BSE Sensex closed at fresh 2 1/2 year highs. Most domestic players are said to have missed out on the rally as they remain worried about the weak macro-environment. Industrial output remains sluggish, RBI‘s interest rate cuts have not yet translated into lower rates for borrowers, and India‘s current account deficit continues to be precarious.
Indices continued their upward crawl Friday, but it is clear that the market needs a bigger dose of liquidity to be able deliver meaningful returns hereon. Capital goods, power and realty shares were in demand, while investors shunned those from the pharma, oil & gas and metal sectors.
The 30-share Sensex closed at 20286.12, up 38.79 points over the previous close after touching a fresh 30-month high of 20328 intra-day.
The 50-share Nifty gained 17.40 points to close at 6187.30 .
BHEL, Jaiprakash Associates, DLF, Reliance Infra, and NTPC were among the key gainers in the Nifty, gaining between 2-4 percent.
Bharti Airtel, Dr Reddy’s and Sterlite were among the laggards, down between 1-2 percent.
ITC shares closed slightly down, though the company's fourth quarter numbers were better than analyst estimates.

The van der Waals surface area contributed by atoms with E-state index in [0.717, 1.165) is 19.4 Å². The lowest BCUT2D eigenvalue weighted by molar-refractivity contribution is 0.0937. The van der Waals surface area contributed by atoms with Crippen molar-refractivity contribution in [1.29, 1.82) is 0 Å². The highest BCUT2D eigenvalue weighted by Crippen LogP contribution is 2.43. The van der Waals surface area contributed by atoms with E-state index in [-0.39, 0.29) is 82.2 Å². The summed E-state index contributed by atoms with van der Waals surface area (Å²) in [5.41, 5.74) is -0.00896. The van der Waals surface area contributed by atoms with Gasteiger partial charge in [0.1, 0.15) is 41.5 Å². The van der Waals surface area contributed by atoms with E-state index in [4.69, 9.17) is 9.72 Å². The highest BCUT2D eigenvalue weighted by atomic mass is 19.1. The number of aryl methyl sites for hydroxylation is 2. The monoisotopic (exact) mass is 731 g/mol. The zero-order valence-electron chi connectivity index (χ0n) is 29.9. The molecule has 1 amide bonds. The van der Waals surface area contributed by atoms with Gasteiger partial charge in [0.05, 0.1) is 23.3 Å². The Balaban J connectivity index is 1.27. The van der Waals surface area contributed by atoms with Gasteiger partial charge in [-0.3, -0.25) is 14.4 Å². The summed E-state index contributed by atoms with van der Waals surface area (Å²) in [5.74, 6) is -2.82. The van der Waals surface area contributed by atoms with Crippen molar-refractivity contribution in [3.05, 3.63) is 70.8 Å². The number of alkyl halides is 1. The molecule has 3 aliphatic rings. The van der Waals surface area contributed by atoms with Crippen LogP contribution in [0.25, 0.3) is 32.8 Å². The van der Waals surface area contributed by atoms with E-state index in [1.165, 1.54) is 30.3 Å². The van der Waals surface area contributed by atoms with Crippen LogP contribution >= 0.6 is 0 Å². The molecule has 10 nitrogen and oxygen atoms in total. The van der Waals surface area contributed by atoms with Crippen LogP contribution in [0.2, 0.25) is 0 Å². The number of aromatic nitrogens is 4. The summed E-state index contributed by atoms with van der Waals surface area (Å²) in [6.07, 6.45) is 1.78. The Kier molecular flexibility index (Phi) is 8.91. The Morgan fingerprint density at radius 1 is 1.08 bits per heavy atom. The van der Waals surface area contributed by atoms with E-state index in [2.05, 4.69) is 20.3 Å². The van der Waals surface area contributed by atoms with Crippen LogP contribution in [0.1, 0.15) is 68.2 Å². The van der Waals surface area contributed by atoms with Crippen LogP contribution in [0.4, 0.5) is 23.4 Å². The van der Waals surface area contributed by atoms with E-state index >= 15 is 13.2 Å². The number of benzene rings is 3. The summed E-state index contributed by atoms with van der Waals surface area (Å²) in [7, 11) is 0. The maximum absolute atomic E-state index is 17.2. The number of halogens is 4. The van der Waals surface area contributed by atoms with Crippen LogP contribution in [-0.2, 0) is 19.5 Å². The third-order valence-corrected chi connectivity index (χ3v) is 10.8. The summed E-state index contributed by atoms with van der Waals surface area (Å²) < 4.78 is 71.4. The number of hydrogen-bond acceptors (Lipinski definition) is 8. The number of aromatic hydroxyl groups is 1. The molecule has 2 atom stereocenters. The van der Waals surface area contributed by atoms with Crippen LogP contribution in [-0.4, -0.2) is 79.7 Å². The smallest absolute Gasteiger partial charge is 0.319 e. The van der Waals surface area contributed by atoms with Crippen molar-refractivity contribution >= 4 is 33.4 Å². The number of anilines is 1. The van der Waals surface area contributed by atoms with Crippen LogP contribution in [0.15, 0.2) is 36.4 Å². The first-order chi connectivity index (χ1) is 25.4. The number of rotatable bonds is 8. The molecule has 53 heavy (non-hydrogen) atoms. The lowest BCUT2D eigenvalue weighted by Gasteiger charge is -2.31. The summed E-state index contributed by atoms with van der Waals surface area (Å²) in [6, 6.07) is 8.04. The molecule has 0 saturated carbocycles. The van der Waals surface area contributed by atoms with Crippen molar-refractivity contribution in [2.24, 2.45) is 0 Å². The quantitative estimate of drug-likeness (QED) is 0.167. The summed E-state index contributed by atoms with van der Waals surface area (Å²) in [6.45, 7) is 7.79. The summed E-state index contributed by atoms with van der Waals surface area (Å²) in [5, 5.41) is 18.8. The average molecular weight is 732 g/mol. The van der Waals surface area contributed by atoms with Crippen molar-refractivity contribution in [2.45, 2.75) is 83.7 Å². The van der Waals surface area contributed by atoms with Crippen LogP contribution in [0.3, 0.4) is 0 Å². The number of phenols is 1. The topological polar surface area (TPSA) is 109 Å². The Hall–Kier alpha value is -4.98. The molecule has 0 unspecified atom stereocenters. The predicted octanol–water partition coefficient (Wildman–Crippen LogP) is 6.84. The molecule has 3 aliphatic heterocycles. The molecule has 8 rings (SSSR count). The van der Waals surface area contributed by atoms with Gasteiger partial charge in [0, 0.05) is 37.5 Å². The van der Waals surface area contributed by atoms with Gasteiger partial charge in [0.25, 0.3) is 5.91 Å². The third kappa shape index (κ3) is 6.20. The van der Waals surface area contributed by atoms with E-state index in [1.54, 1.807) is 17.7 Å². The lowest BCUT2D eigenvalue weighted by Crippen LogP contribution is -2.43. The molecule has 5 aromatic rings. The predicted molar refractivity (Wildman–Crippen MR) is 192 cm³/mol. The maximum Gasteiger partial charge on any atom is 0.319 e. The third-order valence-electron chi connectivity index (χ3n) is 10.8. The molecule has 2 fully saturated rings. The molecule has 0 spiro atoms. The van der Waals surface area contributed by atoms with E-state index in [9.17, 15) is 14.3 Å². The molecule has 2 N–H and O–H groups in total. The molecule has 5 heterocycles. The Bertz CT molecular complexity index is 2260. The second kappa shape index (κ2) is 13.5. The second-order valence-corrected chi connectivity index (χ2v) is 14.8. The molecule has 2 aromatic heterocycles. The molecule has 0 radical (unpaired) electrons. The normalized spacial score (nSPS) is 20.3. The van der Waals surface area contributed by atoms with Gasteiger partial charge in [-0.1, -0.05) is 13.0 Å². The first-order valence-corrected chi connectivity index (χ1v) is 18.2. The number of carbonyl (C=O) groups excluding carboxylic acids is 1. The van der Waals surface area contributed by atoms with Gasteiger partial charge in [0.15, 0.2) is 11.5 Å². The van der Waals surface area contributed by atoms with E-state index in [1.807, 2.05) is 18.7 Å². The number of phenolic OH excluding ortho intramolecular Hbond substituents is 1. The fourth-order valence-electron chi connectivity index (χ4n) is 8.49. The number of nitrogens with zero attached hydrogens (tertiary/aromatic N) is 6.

"It is all about liquidity. Until that party stops, we will just have to keep with the momentum. We know that we will stop at some stage," cautioned Andrew Holland of Ambit Capital, in an interview with CNBC-TV18 today.
Over the last one month, foreign funds have net bought more than Rs 17,000 crore as the India joined the party in emerging markets.
Most domestic players are said to have missed out on the rally as they remain worried about the weak macro-environment.
Industrial output remains sluggish, RBI’s interest rate cuts have not yet translated into lower rates for borrowers, and India’s current account deficit continues to be precarious.
"While we continue to like the long-term outlook for this market, we have kept a somewhat defensive cautious stance on India," Nidhi Mahurkar of Pictet Asset Management said in an interview to CNBC-TV18.
"We certainly need more from the government in terms of administrative reforms. We need to see progress on reform agenda be it on subsidies, infrastructure, insurance and pension, food security," she said.
Buyers continued to chase midcaps, betting that returns in these stocks would be higher, compared to their large cap counterparts.
Alstom India, Crompton Greaves, Alstom T&D, Schneider Electric, and Voltas were the key gainers in the midcap space, gaining between 7-14 percent.
Indian rupee closed at 54.88 to the dollar compared to 54.77 on Thursday.
Foreign Institutional Investors bought shares worth USD 226.49 million in equities on May 16.